Wednesday, July 6, 2011

The Road to Emmaus

Image taken from
The Incarnation, Resurrection and the Eucharist are three of my great theological passions. All of them are about Christ's presence, the affirmation of Creation through the joining of the glory of God to the world. They are beautiful. This morning, I was reading the Lectionary readings, and the gospel was Luke 24:12-35. The story here is that of the disciples on the road to Emmaus, a story which brings all three of these elements together.

Two disciples, unnamed, are going down the road to Emmaus, when Jesus joins them on their way. They do not recognize him, perhaps because His Resurrection body has changed Him so, perhaps because He chose to hide Himself from them. Who knows?

They tell Him about the death of Jesus, astonished that He has apparently not heard of it, and go on to tell Him that some of the women reported that He was missing from His tomb, and that angels had reported Him raised from the dead. Jesus, His identity still hidden, goes through the Scriptures and reveals to them all the prophecies revealing that the Messiah would have to die, but would be raised again. They then invite Him, still a stranger, into their home.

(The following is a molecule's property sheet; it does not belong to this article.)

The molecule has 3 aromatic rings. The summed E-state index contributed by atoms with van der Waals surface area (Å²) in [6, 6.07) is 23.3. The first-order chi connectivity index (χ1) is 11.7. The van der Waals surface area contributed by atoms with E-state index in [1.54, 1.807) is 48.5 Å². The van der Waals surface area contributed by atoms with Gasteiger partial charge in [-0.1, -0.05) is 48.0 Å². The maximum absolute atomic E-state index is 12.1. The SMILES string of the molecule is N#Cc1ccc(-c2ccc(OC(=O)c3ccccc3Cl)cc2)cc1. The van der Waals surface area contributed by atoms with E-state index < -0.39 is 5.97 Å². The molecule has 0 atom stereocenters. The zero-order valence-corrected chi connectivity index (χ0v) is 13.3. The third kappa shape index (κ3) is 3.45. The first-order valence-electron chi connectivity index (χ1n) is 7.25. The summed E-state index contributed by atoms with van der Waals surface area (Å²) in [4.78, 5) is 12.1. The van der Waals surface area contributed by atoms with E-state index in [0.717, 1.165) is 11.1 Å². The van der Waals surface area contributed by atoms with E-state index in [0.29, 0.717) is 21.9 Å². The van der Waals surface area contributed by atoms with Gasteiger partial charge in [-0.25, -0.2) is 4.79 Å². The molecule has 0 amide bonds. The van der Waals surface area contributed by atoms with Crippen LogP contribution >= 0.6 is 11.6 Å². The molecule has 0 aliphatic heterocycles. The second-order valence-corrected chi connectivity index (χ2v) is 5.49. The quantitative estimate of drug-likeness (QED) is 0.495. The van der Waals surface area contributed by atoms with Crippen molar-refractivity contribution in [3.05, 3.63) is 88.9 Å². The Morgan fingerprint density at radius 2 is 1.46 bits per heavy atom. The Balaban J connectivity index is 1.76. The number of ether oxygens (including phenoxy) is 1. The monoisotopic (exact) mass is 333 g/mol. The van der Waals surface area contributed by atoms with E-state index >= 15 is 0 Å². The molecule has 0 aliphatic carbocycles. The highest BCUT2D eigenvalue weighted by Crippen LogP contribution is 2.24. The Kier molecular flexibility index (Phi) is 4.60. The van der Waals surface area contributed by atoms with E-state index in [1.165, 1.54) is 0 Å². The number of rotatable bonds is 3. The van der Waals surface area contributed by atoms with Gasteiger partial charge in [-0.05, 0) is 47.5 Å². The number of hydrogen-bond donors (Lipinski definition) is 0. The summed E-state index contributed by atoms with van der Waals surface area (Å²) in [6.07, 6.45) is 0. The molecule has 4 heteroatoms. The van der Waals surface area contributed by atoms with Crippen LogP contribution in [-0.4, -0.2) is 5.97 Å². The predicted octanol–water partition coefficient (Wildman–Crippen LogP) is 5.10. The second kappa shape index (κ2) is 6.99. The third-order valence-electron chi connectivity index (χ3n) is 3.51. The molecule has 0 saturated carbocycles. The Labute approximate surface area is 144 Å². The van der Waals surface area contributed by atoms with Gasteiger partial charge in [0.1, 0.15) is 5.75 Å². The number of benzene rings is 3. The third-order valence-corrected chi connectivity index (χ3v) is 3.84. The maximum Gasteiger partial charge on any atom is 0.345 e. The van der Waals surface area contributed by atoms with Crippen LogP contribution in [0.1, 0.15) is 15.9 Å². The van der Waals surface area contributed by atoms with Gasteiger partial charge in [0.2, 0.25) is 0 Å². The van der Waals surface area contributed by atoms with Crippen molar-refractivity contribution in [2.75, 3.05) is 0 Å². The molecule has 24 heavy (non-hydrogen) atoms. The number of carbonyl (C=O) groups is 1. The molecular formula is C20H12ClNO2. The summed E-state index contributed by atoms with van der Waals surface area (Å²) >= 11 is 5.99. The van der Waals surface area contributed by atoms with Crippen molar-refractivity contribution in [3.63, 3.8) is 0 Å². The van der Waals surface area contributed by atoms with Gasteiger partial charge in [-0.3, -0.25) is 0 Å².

It is then, when the meal is being shared, and Christ breaks the bread, that He is revealed to them.

What I find fascinating here is that the presence of Christ in their lives is not revealed to them when He walks and talks with them, it is not revealed to them when He shows himself to them in scripture, but it is instead revealed when He breaks the bread. Christ's bodily presence is revealed to them by the Eucharist.

Now, I do not think that the Eucharist alone could have revealed Him. Christ first had to be Incarnate, and, of course, having died had to be Resurrected. What is more, to know His nature they had to be shown His presence in scripture. The Ministry of the Word and the Ministry of the Table had to come together to reveal the Lord, and both of these ministries had to be joined together by the incarnate God. It is almost as if, the Eucharist is here Christ-Fully-Man and the Word is Christ-Fully-God, and when both are revealed to the disciples, then they know Him as He is.